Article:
Monday, June 7, 2010

Roasted Fennel

So, I roasted a chicken for dinner tonight, but I can't write about that, because as soon as our friend Chloe gets back from her exciting international trip, she's going to be the pupil at the first official Brooklyn Girls Cooking cooking lesson, Roast Chicken 101! See, when I blogged about Curried Chicken Salad, she pointed out that it was putting the cart before the horse for kitchen newbies to have a recipe calling for leftover cooked chicken, so Alyce and I are going to teach her, which we're very excited about. (Granted, another reader simply bought a cheap rotisserie chicken instead of whining about it, but whatever, I digress.)

Aaanyhoo, I decided to instead let y'all know about one of the accompaniments to the chicken, a roast fennel (top left in photo above) that I considered doing in the pan with the chicken but ended up doing in a separate dish -- thereby not putting the cart before the horse with a roast-chicken-derived recipe this time.

This serves two and involves little more than a toss in oil. It shrinks down a lot in the oven, so it's not so much a full vegetable side, more like a garnish to serve with meat in lieu of a sauce. (I served with green beans and roasted yellow peppers, and potato slices pan-roasted with the chicken. Hey, the air finally cooled off so I thought I should get a last hurrah out of the oven for the season.)

You may think of fennel as being crisp and having a licorice taste, but that's just when it's raw. Roasted, it softens, develops a rich but subtle not-quite-sweetness, and becomes addictively caramelized. If you do cook it with meat, it will soak up the liquid and flavor and get that much more tender.

Preheat an oven to 400°. Take a bulb of fennel, cut off everything above the bulbous part (I save the stalks and fronds in the fridge to use in stock, or for mincing fine and layering in potato gratins), and cut the fennel into quarters. Make a diagonal slice at the base of each piece to trim the solid root part in the center (it's fine for a bit to remain).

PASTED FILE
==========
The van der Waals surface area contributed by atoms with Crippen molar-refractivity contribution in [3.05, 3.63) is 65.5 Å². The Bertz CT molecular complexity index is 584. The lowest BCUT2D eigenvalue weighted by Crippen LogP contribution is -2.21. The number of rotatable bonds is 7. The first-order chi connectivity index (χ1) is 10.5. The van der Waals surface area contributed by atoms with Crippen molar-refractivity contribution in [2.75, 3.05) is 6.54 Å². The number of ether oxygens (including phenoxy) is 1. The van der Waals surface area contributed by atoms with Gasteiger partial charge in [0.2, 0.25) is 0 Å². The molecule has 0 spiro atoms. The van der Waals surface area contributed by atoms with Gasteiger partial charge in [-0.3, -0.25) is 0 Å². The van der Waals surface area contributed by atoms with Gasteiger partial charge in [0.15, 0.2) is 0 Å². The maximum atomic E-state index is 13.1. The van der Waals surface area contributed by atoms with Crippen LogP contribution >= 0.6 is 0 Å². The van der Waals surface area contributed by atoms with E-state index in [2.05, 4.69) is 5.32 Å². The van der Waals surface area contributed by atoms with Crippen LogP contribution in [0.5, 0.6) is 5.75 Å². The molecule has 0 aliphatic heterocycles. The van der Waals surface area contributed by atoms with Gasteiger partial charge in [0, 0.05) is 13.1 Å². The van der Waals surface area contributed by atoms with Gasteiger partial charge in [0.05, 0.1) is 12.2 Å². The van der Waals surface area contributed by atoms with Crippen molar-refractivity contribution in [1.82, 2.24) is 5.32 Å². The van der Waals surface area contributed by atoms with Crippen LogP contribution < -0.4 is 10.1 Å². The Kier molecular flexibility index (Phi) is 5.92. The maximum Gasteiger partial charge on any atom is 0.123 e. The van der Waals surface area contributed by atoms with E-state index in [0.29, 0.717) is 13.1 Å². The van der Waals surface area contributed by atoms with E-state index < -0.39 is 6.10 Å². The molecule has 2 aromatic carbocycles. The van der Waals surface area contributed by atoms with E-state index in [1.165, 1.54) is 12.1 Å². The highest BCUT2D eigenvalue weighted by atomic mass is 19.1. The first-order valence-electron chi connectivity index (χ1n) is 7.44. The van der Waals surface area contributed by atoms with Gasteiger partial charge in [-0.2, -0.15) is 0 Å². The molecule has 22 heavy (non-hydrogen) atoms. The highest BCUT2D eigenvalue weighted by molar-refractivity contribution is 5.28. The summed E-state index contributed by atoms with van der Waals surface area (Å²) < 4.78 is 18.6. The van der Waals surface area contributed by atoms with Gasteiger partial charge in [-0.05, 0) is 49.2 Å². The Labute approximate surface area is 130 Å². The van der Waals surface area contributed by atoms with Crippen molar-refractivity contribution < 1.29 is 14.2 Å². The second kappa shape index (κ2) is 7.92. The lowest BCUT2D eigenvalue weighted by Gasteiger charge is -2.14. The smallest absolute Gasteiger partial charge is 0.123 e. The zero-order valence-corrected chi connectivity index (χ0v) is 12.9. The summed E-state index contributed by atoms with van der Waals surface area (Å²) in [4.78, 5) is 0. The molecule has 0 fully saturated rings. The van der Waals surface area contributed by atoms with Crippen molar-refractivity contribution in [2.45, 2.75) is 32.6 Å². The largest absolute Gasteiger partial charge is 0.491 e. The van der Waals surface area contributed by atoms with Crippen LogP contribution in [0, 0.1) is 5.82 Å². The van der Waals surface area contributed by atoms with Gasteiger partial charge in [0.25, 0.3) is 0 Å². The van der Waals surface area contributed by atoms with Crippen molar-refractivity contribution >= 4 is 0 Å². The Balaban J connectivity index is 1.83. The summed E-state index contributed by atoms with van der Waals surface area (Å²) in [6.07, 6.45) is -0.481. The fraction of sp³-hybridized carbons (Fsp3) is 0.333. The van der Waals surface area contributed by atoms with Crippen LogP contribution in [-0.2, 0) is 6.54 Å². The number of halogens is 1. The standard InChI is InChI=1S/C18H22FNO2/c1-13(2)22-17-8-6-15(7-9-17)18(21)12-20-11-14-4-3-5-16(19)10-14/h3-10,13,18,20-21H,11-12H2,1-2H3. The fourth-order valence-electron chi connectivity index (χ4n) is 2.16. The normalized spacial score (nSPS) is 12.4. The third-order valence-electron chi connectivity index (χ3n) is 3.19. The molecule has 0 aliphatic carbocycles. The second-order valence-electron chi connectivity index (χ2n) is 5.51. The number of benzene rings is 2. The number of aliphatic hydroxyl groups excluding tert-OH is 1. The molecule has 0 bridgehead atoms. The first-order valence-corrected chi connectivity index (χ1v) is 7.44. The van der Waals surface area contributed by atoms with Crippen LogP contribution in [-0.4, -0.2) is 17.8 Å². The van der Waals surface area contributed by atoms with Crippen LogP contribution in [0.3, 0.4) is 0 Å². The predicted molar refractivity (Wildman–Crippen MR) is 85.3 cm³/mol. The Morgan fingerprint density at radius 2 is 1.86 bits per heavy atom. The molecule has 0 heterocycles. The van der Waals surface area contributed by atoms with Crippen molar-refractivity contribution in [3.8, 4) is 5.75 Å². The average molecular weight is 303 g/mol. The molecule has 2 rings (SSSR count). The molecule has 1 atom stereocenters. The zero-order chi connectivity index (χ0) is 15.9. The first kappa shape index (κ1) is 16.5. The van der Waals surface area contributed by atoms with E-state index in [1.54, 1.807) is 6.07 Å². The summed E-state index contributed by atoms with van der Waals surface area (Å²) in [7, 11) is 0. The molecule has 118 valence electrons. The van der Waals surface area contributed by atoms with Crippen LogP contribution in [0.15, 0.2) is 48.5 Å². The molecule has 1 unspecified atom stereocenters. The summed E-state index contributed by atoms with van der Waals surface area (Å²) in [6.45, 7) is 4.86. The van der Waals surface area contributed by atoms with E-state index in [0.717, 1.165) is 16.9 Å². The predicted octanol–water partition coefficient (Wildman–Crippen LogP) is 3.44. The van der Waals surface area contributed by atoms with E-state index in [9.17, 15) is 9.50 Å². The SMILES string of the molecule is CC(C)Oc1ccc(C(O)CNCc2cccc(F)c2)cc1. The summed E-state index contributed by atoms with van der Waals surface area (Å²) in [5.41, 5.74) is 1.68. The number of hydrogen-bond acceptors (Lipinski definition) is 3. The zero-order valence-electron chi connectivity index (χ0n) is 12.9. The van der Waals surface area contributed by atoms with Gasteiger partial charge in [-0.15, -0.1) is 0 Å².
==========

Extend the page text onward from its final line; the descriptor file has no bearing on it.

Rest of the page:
Now slice each quarter lengthwise into a few strips. In a small baking dish, toss these with a couple tablespoons of olive oil and a sprinkling of salt and pepper. Roast for about 15-20 minutes, flipping halfway through, until the edges get crispy and the widest (lower) part of the bulb translucent.

If you do make this as an accompaniment to roast chicken -- or roast pork, an even better pairing -- you can toss it into the pan with the meat, where it will soak up the juices and become exponentially more delicious, when the meat has about 15-20 minutes remaining to cook.

Now, if you'll excuse me, I'm off to make some Curried Chicken Salad with what's left of the carcass, for lunches this week. I think I'm going to dice the leftover roast fennel and add it in.

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